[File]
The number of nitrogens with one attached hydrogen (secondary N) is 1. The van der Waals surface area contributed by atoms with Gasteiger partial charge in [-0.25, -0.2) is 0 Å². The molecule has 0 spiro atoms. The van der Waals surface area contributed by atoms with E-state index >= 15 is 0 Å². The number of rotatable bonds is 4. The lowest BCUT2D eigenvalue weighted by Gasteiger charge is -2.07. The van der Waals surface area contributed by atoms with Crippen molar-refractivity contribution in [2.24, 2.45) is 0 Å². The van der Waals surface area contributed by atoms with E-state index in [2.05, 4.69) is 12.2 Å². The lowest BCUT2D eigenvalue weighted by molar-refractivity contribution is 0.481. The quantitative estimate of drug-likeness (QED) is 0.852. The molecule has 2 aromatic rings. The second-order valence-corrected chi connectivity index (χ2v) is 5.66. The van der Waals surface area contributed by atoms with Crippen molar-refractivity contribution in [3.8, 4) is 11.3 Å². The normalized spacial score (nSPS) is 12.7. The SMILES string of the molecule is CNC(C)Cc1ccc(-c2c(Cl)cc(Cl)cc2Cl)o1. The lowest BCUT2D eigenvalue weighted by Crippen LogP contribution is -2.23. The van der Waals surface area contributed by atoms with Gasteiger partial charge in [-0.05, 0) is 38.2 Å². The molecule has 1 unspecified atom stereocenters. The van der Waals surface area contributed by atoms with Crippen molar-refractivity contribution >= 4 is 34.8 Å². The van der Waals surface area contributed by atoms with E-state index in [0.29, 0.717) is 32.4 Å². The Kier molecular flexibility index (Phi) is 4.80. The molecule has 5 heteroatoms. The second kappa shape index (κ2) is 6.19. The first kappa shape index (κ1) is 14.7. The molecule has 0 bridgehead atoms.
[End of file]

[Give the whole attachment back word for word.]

The number of nitrogens with one attached hydrogen (secondary N) is 1. The van der Waals surface area contributed by atoms with Gasteiger partial charge in [-0.25, -0.2) is 0 Å². The molecule has 0 spiro atoms. The van der Waals surface area contributed by atoms with E-state index >= 15 is 0 Å². The number of rotatable bonds is 4. The lowest BCUT2D eigenvalue weighted by Gasteiger charge is -2.07. The van der Waals surface area contributed by atoms with Crippen molar-refractivity contribution in [2.24, 2.45) is 0 Å². The van der Waals surface area contributed by atoms with E-state index in [2.05, 4.69) is 12.2 Å². The lowest BCUT2D eigenvalue weighted by molar-refractivity contribution is 0.481. The quantitative estimate of drug-likeness (QED) is 0.852. The molecule has 2 aromatic rings. The second-order valence-corrected chi connectivity index (χ2v) is 5.66. The van der Waals surface area contributed by atoms with Crippen molar-refractivity contribution in [3.8, 4) is 11.3 Å². The normalized spacial score (nSPS) is 12.7. The SMILES string of the molecule is CNC(C)Cc1ccc(-c2c(Cl)cc(Cl)cc2Cl)o1. The lowest BCUT2D eigenvalue weighted by Crippen LogP contribution is -2.23. The van der Waals surface area contributed by atoms with Gasteiger partial charge in [-0.05, 0) is 38.2 Å². The molecule has 1 unspecified atom stereocenters. The van der Waals surface area contributed by atoms with Crippen molar-refractivity contribution >= 4 is 34.8 Å². The van der Waals surface area contributed by atoms with E-state index in [0.29, 0.717) is 32.4 Å². The Kier molecular flexibility index (Phi) is 4.80. The molecule has 5 heteroatoms. The second kappa shape index (κ2) is 6.19. The first kappa shape index (κ1) is 14.7. The molecule has 0 bridgehead atoms.